The term "Việt" (Yue) (Chinese: 越; pinyin: Yuè; Cantonese Yale: Yuht; Wade–Giles: Yüeh4; Vietnamese: Việt) in Early Middle Chinese was first written using the logograph "戉" for an axe (a homophone) in oracle bone and bronze inscriptions of the late Shang dynasty (c. 1200 BC), and later as "越". At the time, it referred to a people or chieftain to the northwest of the Shang. In the early 8th century BC, a tribe on the middle Yangtze was called the Yangyue, a term later used for people further south. Between the 7th and 4th centuries BC, Yue/Việt referred to the state of Yue in the lower Yangtze basin and its people.
From the 3rd century BC on, the term was used for the non-Han Chinese populations of south and southwest China and northern Vietnam, with particular ethnic groups called Minyue, Ouyue, Luoyue (Vietnamese: Lạc Việt), etc., collectively called the Baiyue (Bách Việt, Chinese: 百越; pinyin: Bǎiyuè; Cantonese Yale: Baak Yuet; Vietnamese: Bách Việt; "Hundred Yue/Việt"). The term "Baiyue" (or "Bách Việt") first appeared in the book Lüshi Chunqiu compiled around 239 BC. According to Ye Wenxian (1990), and Wan (2013), the ethnonym of the Yuefang in northwest China is not associated with that of the Baiyue in southeastern China.
At first, Yue referred to all peoples of the south that practiced un-Chinese slash-and-burn cultivation and lived in stilted houses, but this definition does not suggest that all Yue were the same and spoke the same language. They were loosely connected or independent tribal societies belonging to a diverse ethnolinguistic complex. As Chinese imperial power expanded toward the south, Chinese sources generalized the tribes of northern Vietnam at the time as Yue, or the Luoyue and the Ouyue (Lạc Việt and Au Viet in Vietnamese). Over time, the term "Yue" morphed and became a geopolitical designation rather than a term for a group of people, and it became more of a historical and political term than one tied to connotations of barbarism. During the period of Chinese rule, many states and rebellions in the former region of Yue (Southern China and Northern Vietnam) used the name Yue as an old geopolitical name rather than as an ethnonym.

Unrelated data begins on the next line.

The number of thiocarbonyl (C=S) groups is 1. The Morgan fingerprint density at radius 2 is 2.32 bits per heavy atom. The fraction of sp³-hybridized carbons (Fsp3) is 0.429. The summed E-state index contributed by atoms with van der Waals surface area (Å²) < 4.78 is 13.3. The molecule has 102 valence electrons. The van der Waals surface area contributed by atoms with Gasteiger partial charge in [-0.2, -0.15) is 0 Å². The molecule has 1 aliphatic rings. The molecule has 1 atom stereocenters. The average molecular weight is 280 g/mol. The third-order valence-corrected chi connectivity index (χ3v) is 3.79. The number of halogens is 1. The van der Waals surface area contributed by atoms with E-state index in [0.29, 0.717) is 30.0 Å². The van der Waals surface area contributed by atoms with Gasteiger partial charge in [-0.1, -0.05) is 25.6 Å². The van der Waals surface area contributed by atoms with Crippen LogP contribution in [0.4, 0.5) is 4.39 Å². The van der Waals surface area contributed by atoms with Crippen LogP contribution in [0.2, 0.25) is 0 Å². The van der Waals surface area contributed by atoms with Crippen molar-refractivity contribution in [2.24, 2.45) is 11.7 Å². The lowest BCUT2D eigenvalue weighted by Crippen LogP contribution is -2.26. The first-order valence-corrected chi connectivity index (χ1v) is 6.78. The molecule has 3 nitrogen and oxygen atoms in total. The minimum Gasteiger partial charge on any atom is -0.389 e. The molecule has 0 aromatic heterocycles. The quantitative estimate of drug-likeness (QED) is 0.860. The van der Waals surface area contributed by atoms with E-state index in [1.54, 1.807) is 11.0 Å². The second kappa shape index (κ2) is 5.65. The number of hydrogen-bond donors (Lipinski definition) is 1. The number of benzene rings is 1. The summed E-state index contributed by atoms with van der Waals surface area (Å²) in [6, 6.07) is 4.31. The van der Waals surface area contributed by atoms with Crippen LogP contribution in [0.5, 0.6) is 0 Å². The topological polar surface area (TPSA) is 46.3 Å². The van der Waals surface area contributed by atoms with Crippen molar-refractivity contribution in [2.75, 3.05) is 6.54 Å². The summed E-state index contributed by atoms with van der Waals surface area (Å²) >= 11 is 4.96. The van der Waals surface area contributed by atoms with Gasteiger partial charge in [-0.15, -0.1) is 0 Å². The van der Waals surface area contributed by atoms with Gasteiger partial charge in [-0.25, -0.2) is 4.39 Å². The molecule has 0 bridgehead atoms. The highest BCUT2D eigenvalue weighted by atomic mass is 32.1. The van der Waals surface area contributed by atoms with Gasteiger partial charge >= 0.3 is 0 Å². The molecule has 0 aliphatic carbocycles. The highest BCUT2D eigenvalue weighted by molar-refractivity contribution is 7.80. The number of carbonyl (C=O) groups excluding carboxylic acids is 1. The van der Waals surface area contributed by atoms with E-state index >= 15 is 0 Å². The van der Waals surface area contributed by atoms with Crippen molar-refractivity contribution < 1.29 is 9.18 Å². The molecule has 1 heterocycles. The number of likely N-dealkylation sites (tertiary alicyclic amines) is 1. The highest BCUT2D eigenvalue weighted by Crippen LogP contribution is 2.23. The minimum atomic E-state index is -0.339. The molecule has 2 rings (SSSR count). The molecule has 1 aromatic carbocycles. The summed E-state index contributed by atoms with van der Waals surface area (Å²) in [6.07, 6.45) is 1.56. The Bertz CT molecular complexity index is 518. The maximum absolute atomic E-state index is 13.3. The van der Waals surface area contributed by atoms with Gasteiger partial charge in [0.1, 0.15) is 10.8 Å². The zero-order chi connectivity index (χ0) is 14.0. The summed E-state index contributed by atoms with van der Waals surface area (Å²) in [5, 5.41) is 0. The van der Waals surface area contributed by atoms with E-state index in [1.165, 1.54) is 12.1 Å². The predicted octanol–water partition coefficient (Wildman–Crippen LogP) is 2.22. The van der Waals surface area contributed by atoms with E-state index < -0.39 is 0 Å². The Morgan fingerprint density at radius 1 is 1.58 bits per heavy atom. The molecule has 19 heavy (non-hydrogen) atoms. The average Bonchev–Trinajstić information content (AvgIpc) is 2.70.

When the word Yue (Middle Chinese: ɦʉɐt̚) was borrowed into Vietnamese language during the late Tang dynasty (618–907) by the Austroasiatic Viet-Muong speaking peoples who were the ancestors of modern-day Vietnamese Kinh, the exonym was gradually localized to become an endonym of the Vietnamese. That endonym might have manifested in different forms depending on how neighboring peoples who interact with, referred to the Vietnamese back then. For instance, until modern-day, the Cham have been calling the Vietnamese Yuen (Yvan) from the reign of Harivarman IV (1074–1080) to the present unchanged. It is evident that Vietnamese elites tried to tie their ethnic identity to the ancient Yue through constructed traditions during the late medieval period. However, all endonyms and exonyms referring to the Vietnamese, such as Viet, Kinh, or Kra-Dai Keeu, are related to political structures or have common origins in ancient Chinese geographical imagination. Most of the time, the Austroasiatic-speaking ancestors of the modern Kinh under one single ruler might have assumed for themselves a similar or identical self-designation inherent in the modern Vietnamese first-person pronoun ta (us, we, I) to differentiate themselves from other groups. In the older colloquial usage, ta corresponded to "ours" as opposed to "theirs," and during colonial times they were "nước ta" (our country) and "tiếng ta" (our language) in contrast to "nước tây" (western countries) and "tiếng tây" (western languages).